Remember a few posts ago where I said, in reference to the vicious materialist "gotta have a bigger flat screen TV than my next-door neighbour" cycle:
I just wonder how many never bothered to stop and ask "do I actually LIKE spending so much of my life-energy on the opinions of people who don't love me anyway"?
Here's an online comic that almost perfectly expresses what I was trying to say.
Also, go check out the movie Supersize Me. Seriously. Before you eat another whopper meal or big mac, go watch it.
It seems like I'm experiencing materialism culture shock right now. Here are a few things:
Chindogu is an interesting, slightly subversive kind of invention. It's a useless or cumbersome tool designed to solve a simple everyday problem -- one that solves a problem, but usually creates other problems along the way. I talked about these in class, and found out more about it online. It's a charming channel of creative thinking. The concept was developed by a journalist who got tired of materialist society -- why must we ask "is it useful?" "is it profitable" of every invention? He set out to develop useless inventions, to improve his creativity rather than just to line his pockets. (Ironically, he then made a bundle by writing a book about chindogu.)
Here's the other thing. I want to know what you think.
The thing I hate about materialism is that it's an entire way of thinking, an ideal, that's designed to foster self-hatred. Advertisers know that if I hate something in my life, I'll spend money to fix it, so they present me with TV ads and characters that show people who are richer, more beautiful, more WHATEVER than I am. That's the insidious thing about beauty magazines and TV commercials -- they introduce a measuring stick to my life that I can't possibly measure up to, and thus make me vulnerable to being sold the "solution" to my fabricated "problem".
Here in Korea, one area where this has really been getting at me is in beauty culture. It's so disgusting to me that advertisers have created a beauty ideal (Angelina Jolie, Julia Roberts, Cameron Diaz) that is genetically out of most Korean women's reach, and then (implicitly) made lots of perfectly nice, perfectly attractive women feel ashamed for having a single instead of a double eyelid, for having black instead of blue eyes, straight black instead of curly, red, or blonde hair, for having a smaller, less curvy frame than those voluptuous northern-european-blooded women can manage.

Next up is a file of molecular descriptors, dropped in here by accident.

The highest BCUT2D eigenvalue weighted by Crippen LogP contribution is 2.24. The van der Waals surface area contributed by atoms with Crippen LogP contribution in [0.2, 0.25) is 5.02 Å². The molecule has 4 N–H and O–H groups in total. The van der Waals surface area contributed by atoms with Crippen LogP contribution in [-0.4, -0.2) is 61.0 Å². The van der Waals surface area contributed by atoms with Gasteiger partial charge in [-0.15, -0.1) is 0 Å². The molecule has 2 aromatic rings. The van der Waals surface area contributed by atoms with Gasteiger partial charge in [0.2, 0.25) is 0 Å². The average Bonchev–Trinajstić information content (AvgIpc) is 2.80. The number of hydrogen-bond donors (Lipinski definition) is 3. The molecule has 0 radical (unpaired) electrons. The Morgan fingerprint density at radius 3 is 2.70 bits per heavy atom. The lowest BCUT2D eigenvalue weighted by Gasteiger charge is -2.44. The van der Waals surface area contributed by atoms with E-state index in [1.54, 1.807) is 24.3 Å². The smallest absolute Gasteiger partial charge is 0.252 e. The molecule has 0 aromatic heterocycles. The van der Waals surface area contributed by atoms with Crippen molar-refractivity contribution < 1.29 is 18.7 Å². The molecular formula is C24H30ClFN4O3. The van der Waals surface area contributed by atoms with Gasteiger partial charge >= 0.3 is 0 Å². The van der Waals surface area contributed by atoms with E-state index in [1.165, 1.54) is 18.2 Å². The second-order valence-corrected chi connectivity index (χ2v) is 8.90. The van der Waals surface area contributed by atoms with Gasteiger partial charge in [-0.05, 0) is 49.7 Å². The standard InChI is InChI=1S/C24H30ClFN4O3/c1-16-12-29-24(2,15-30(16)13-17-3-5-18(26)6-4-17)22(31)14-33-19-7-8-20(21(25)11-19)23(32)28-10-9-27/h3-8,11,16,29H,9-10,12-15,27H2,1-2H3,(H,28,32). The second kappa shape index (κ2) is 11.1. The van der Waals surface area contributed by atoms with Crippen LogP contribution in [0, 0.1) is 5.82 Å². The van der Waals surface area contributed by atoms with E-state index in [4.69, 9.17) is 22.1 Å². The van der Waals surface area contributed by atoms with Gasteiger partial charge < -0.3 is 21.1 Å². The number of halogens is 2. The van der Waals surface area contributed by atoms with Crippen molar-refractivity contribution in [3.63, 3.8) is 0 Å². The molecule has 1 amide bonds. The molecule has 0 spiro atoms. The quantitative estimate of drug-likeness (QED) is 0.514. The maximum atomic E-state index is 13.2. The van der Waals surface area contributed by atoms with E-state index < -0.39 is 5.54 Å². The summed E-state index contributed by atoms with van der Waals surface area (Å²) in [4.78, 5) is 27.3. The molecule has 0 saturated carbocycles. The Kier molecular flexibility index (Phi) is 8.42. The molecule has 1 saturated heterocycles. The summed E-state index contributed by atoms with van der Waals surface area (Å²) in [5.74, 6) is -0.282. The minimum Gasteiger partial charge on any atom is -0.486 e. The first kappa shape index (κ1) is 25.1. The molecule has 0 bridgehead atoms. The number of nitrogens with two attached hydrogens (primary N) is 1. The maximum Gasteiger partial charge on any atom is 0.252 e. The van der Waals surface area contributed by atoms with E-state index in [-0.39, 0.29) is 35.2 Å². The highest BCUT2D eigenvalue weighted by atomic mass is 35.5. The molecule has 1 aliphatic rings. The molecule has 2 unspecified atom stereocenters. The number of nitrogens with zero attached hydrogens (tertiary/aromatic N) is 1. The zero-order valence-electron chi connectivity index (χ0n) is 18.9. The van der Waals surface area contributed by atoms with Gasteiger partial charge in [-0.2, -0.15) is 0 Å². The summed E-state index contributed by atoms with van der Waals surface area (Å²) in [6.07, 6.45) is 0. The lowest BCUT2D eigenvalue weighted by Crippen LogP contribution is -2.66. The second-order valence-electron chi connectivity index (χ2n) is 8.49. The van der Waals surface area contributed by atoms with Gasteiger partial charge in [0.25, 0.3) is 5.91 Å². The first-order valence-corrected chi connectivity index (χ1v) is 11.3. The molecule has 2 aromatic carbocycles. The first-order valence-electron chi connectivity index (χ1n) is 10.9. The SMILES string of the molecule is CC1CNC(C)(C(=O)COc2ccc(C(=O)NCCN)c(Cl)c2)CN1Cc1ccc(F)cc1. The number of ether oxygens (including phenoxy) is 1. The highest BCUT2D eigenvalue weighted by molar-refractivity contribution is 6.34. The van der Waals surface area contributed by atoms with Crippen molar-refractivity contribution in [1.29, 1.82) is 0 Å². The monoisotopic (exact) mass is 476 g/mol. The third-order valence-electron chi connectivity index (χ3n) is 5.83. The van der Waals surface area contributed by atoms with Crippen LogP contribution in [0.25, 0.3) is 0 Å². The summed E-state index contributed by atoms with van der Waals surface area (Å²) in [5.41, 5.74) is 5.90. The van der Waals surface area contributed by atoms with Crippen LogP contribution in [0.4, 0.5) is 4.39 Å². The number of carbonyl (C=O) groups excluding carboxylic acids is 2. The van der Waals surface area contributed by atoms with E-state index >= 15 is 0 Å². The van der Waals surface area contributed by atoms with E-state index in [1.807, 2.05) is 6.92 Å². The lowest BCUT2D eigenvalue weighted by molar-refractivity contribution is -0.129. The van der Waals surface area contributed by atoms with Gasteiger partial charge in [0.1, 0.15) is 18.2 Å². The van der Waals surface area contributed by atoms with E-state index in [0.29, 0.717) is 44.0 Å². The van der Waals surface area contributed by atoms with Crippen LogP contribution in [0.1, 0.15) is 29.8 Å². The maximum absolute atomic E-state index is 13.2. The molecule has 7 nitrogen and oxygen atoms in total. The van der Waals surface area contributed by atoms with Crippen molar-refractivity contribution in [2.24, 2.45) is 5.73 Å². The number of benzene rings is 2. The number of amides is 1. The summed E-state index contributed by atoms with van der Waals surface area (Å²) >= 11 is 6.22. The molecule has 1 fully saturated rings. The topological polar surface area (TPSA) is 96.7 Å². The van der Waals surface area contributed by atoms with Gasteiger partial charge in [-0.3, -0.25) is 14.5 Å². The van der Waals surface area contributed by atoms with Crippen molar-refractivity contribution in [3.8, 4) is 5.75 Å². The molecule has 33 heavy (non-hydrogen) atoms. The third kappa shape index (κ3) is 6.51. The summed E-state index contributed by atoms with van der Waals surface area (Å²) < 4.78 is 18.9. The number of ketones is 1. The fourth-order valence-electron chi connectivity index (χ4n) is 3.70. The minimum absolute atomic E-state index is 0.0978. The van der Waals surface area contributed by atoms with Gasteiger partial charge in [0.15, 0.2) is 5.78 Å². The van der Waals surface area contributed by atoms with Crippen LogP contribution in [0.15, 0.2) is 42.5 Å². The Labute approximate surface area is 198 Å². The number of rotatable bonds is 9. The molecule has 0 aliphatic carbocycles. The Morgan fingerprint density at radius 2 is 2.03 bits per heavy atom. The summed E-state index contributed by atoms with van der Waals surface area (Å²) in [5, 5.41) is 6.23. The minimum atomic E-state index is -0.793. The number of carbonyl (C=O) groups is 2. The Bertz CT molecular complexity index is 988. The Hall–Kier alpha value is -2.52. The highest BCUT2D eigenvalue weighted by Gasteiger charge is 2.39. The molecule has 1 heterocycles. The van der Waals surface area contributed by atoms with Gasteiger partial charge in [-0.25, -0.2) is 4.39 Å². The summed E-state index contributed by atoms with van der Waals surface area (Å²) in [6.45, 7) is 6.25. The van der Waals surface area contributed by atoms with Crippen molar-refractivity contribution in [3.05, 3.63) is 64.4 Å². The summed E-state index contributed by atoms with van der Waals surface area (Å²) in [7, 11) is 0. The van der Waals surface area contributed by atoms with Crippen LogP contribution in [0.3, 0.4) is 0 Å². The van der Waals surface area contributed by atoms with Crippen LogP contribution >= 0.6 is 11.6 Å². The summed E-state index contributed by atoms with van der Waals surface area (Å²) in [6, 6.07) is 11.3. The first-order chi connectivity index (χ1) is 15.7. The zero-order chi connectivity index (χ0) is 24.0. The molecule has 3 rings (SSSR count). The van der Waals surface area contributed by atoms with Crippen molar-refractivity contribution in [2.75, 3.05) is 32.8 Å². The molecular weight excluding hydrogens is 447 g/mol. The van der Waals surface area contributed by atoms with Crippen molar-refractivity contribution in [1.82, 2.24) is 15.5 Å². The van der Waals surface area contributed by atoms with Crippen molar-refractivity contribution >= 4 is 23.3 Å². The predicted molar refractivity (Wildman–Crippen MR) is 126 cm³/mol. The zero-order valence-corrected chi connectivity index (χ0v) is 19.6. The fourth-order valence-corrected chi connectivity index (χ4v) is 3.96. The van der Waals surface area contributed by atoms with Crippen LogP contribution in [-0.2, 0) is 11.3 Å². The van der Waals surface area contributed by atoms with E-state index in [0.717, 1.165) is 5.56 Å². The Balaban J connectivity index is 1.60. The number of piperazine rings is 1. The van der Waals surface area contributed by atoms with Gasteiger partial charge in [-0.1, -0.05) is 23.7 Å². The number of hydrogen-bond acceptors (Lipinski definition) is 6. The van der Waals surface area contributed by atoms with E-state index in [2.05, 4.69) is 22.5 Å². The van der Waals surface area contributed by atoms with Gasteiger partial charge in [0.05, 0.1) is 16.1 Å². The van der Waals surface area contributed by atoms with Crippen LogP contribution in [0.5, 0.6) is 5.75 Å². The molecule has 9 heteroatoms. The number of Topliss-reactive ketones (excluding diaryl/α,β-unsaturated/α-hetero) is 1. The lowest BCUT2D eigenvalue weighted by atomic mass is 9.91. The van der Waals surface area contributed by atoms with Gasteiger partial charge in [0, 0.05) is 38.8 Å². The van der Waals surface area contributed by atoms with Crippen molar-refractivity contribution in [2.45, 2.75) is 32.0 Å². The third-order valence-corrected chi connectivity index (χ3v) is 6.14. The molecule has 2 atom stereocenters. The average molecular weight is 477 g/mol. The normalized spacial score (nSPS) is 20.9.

There's a harsh stigma against ugly and overweight women in Korea: "Lazy girl isn't willing to do the work needed to take care of herself!" This link is to a synopsis/review/trailer/clip of a recent Korean movie about a fat, ugly girl who gets $60 000 of plastic surgery to become a beauty, and then gets everything she wants -- it's a cute, charming, funny movie (the review's right about that) but the message -- "If you're a woman, you can only have a happy ending if you're beautiful" is the most disgusting subtext I've ever heard, and teen-aged girls are eating it up. Korea is known around Asia as a plastic surgery hotspot -- cheaper than Japan, better quality than China, and it's common for women to get their eyelids done as a high school graduation gift.
The other thing is: by setting up the western beauty as an ideal in Korea, the best Korean women can ever do is attain to a near-facsimile, a "best possible imitation" of the western ideal, because of the aforementioned DNA issues. Instead of saying "This is what we are, and THIS is beautiful," too many people idealize the impossible, and come off making poor imitations of what ISN'T, instead of celebrating what IS.
You can't tell me that this:
Is more beautiful than this:
Anyway, I wish people would celebrate who they are, instead of longing for what they're NOT -- in terms of beauty, talent, success and wealth, and all that stuff.